What or who is ‘The Vagrant’?
The Vagrant is the fantasy debut of Peter Newman. It is set in a bleak world, featuring a protagonist who does not speak for the entirety of the plot. And yet, this book succeeds for me where other narratives with similar ideas like The Road did not. This is, I believe, because The Vagrant shows a powerful thread of hope for humanity throughout its apocalyptic vision.
The interesting protagonist is titled the Vagrant. And despite his lack of dialogue he is an engaging character. Peter Newman writes with sparse and polished prose that shows the reader precisely what the Vagrant is thinking. He is an enigmatic character, created with purpose, as distinct from many such similar characters who exist purely as a gimmick. Or who exist to draw in readers because of the character’s air of mystery.
The writing is poetic, but may not please all readers. Particularly given that Peter Newman dedicates time to expressively describing certain details, but completely disregards others. And yet, through this writing Newman’s powerful author voice shines – separating The Vagrant from many other similar pieces of work that deal in the poetic.
The Plot and World
The plot itself is unfinished in many regards, as this is the beginning of a trilogy arc. And yet, despite this there are many events that happen across the narrative. You have the story of the key protagonist as he travels towards some fabled Shining City. And then there is the story of what happened to the world in the past. This story of the past explores the opening of a Breach allowing demonic entities of gooey essence to escape. In the process they overran the mystical heroes and knights who ran to defend the land. This leads into the formation of this world in which some humans have been tainted by demonic qualities, and other humans who remain pure and true.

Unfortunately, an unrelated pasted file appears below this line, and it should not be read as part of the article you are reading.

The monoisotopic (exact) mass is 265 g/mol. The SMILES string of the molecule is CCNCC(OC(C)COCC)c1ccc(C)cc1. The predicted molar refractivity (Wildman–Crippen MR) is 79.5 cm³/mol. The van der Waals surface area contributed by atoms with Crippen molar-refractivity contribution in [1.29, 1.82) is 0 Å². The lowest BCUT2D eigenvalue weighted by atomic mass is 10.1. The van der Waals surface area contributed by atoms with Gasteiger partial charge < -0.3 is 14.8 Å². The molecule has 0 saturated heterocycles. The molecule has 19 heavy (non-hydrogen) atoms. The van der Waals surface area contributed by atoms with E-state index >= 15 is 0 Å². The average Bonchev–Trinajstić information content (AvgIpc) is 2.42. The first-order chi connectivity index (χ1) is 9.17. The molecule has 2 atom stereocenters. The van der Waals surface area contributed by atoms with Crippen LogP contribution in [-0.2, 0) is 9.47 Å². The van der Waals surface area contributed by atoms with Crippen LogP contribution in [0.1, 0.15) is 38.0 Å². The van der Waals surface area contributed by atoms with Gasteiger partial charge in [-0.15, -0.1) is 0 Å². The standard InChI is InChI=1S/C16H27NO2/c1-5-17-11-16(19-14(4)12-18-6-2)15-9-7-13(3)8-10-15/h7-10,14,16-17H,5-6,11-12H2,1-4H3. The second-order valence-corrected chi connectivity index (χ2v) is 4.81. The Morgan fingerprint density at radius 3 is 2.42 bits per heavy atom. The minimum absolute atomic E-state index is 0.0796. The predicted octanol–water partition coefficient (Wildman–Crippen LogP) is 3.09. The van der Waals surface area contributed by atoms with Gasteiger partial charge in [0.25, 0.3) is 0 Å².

The way in which Newman explores this world is simple in many ways. And yet in other ways it is also complex, generating a series of interesting perspectives on what a world populated and controlled by demons would look like. There also appears to be a thematic expression on the concept of leaders doing nothing to prevent the spread of evil. A theme which is entirely relevant in the modern era.
Why you should read ‘The Vagrant’
Some readers may be put off by their perception of a lack of characterisation. Others may find that this novel also bears the hallmarks of many ‘beginning novels’ in any trilogy. Those being a slow pacing and uneven use of certain descriptive techniques. But what this novel lacks in those areas it makes up with beautiful flowing writing and an intriguing setting, told in sparse ways that only share enough detail to inform the reader of the great mystery behind the current aspect of the tale. I recommend this to all seasoned fantasy readers looking for something a little newer than standard fantasy fare. And I will certainly be looking to pick up the sequels in the near future.
This is a review of the audible version of The Vagrant which was nicely narrated and spanned a 13 hour run time for anyone who prefers audiobooks. Although it was also very easy to listen to at twice the speed. I have also mainly focused on the technical literary elements of this book, however which covers the elements that readers and listeners would most appreciate regardless.
Themes and Ideas8.7/10
Unique Plot, Characters or Worlds9.0/10
- Beautifully written with sparse poetic language
- Interesting look at a bleak apocalyptic world
- No info-dumping, a slowly and carefully crafted world with much thought
- Some thought provoking themes and a sense of prevalent hope
- Some might find the choice of tenses and perspectives to be jarring
- Some might find a lack of characterisation
- Slow pace and uneven description at times
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